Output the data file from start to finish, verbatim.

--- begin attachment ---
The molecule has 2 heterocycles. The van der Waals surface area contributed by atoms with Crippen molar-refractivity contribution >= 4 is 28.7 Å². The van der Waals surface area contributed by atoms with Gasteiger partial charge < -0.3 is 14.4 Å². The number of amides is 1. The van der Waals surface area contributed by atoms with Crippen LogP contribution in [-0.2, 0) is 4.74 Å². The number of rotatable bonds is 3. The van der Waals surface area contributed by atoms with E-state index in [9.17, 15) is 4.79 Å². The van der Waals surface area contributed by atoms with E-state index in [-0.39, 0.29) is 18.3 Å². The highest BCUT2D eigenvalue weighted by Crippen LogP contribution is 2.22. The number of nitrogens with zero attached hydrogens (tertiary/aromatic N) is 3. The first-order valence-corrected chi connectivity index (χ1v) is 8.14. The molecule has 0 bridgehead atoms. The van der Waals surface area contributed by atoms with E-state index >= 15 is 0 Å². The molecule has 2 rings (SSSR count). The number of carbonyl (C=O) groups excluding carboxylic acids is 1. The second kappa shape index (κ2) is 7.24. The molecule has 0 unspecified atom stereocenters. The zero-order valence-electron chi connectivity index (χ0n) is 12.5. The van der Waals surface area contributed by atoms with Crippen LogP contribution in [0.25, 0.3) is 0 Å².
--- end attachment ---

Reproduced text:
The molecule has 2 heterocycles. The van der Waals surface area contributed by atoms with Crippen molar-refractivity contribution >= 4 is 28.7 Å². The van der Waals surface area contributed by atoms with Gasteiger partial charge < -0.3 is 14.4 Å². The number of amides is 1. The van der Waals surface area contributed by atoms with Crippen LogP contribution in [-0.2, 0) is 4.74 Å². The number of rotatable bonds is 3. The van der Waals surface area contributed by atoms with E-state index in [9.17, 15) is 4.79 Å². The van der Waals surface area contributed by atoms with E-state index in [-0.39, 0.29) is 18.3 Å². The highest BCUT2D eigenvalue weighted by Crippen LogP contribution is 2.22. The number of nitrogens with zero attached hydrogens (tertiary/aromatic N) is 3. The first-order valence-corrected chi connectivity index (χ1v) is 8.14. The molecule has 0 bridgehead atoms. The van der Waals surface area contributed by atoms with E-state index >= 15 is 0 Å². The molecule has 2 rings (SSSR count). The number of carbonyl (C=O) groups excluding carboxylic acids is 1. The second kappa shape index (κ2) is 7.24. The molecule has 0 unspecified atom stereocenters. The zero-order valence-electron chi connectivity index (χ0n) is 12.5. The van der Waals surface area contributed by atoms with Crippen LogP contribution in [0.25, 0.3) is 0 Å².